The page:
Colleges and universities around the world, Caltech included, have spent much of 2020 adapting to fully remote instruction because of the COVID-19 pandemic. Grant Jensen, Caltech professor of biophysics and biology, however, has found himself ahead of the curve. For the past six years, he has used online learning to teach the basics of a cutting-edge technique.
Cryo-electron microscopy has become one of the most important and influential scientific tools in the 21st century, with its creators sharing the 2017 Nobel Prize in Chemistry. Yet this high-tech way to visualize the structure and components of cells and viruses has been passed down like an old-fashioned craft, Jensen says. Most of the researchers who know the technique, Jensen included, learned it under the tutelage of one of the few professors around the world with a mastery of cryo-EM.
Jensen wanted to offer this knowledge to the wider world. So, in 2014, he used seed funding from Caltech to record the introductory lectures through which he taught his postdoctoral scholars how to get started with cryo-EM. The recorded lectures grew into a fully online course that takes its students from the fundamental principles underlying cryo-electron microscopy to the strategies for sample preparation and data collection.
Today, as the COVID-19 pandemic has forced colleges and universities to move much of their instruction online, many have had to create something similar to Jensen's approach to online instruction. Over the years, his videos have garnered nearly 1 million views and become the go-to resource for anyone who seeks an introduction to the cryo-EM technique.
Jensen says he is stunned by the reach of his videos. In a typical year, he would teach cryo-EM to about 10 graduate students and postdocs, which would amount to about 400 students over the course of a 40-year career. By making his instruction available to the general public, Jensen has amplified his reach by many orders of magnitude.
"It completely changed my thinking about time spent teaching," Jensen says. "Not all professors think teaching is the best use of their time, but I think making these lectures is probably the most impactful thing I've done in my career or ever will. There's no paper that my lab has produced, or perhaps even all of them together, that have been read as many times as these lectures have been watched."
Ordinary electron microscopy uses accelerated electrons as a source of illumination because the electrons allow the researcher to image their subject with wavelengths far shorter than that of visible light. Cryo-EM, as the name suggests, involves electron microscopy on samples that have been flash-cooled to cryogenic (very low) temperatures, which preserves them in a state that closely resembles how they would appear in living tissue.
The method complements other modern techniques frequently used in biology: X-ray crystallography and NMR spectroscopy, for example, surpass cryo-EM in their ability to image the very small, such as individual proteins. But cryo-EM is ideally suited to big complexes such as entire cells and viruses, Jensen says, and allows scientists to view these "biological macromolecules" in unprecedented resolution. Jensen is fond of a saying by the late Caltech professor Richard Feynman that it's easy to answer many questions of basic biology if you can just "look at the thing." That is the promise of cryo-EM.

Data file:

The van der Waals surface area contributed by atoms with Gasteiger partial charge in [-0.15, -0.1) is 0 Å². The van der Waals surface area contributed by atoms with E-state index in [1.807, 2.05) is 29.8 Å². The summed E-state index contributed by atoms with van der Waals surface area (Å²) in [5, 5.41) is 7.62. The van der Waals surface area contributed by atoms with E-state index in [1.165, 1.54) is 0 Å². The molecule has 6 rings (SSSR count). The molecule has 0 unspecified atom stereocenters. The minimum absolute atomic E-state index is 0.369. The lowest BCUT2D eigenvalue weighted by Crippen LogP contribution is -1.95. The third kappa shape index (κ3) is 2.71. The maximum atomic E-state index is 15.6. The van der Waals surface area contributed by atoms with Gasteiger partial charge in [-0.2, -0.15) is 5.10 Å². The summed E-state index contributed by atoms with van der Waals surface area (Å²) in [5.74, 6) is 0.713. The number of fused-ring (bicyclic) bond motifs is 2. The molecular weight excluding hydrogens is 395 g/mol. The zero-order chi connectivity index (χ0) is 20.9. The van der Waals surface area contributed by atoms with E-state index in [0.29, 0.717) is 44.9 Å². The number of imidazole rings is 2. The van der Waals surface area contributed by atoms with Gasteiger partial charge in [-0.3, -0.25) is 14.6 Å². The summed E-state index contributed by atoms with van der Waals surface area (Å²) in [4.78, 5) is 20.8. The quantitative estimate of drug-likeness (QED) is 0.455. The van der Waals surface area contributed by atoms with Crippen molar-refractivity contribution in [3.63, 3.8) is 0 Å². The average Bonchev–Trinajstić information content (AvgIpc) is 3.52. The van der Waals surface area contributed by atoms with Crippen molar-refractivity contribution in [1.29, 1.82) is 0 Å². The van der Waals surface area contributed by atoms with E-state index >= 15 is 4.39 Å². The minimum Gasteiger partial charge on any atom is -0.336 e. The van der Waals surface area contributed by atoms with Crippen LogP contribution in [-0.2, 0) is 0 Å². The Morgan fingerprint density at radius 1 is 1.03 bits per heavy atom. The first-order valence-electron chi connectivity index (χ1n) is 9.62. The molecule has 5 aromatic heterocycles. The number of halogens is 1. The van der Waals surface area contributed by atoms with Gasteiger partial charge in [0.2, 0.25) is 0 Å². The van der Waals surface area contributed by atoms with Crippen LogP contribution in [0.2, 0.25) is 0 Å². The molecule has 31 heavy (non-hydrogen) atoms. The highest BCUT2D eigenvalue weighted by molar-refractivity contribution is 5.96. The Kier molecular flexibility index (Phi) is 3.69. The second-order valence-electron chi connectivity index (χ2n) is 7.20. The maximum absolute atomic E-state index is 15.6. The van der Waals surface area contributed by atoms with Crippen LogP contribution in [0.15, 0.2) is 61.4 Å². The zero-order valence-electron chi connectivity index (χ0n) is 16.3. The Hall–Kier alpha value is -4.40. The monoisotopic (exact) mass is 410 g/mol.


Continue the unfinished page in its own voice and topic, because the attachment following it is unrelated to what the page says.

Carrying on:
"We've looked at cells and seen things that nobody ever saw before with other forms of microscopy," Jensen says, "and then gone on to characterize them more completely and understand how they work. The same thing is true with viruses. Cryo-EM has allowed us to see things on the surfaces and inside viruses that people didn't understand before. There just wasn't any way to look at them."
Cryo-EM was proposed as a possible technique decades ago and became possible in recent years thanks to advances in detectors and algorithms for interpreting the incoming data from the microscope. However, when Jensen began to record his lectures, there was no textbook on the market to explain the principles and techniques behind cryo-EM. His videos quickly became one of the best available sources of information. When the National Institutes of Health offered grants for such educational materials, Jensen received one and used the funds to grow his video library beyond theory on a chalkboard and demonstrated the techniques necessary to use electron microscopes. These videos show what the microscope displays, what buttons to press, and what nodes to turn, and places this practical instruction alongside theoretical diagrams that explain how and why the technique works.
Video became such a useful, interactive way to teach cryo-EM that Jensen postponed a plan to write a textbook on the subject. Thanks to his work, people all over the world can access an introduction to cryo-EM, while specialists in the field who take microscope readings, purify proteins, or process data can watch his later lectures to learn more about their task.
"This was a special situation where a field was exploding," Jensen says. "I was fortunate to be one of a privileged few that had a chance to learn it face to face, and then Caltech provided me the resources to share that with the world."
Jensen, who is on leave from Caltech, will be Dean of the College of Physical and Mathematical Sciences at BYU starting November 1; his videos remain available to Caltech students and others worldwide to hone their skills in cryo-EM.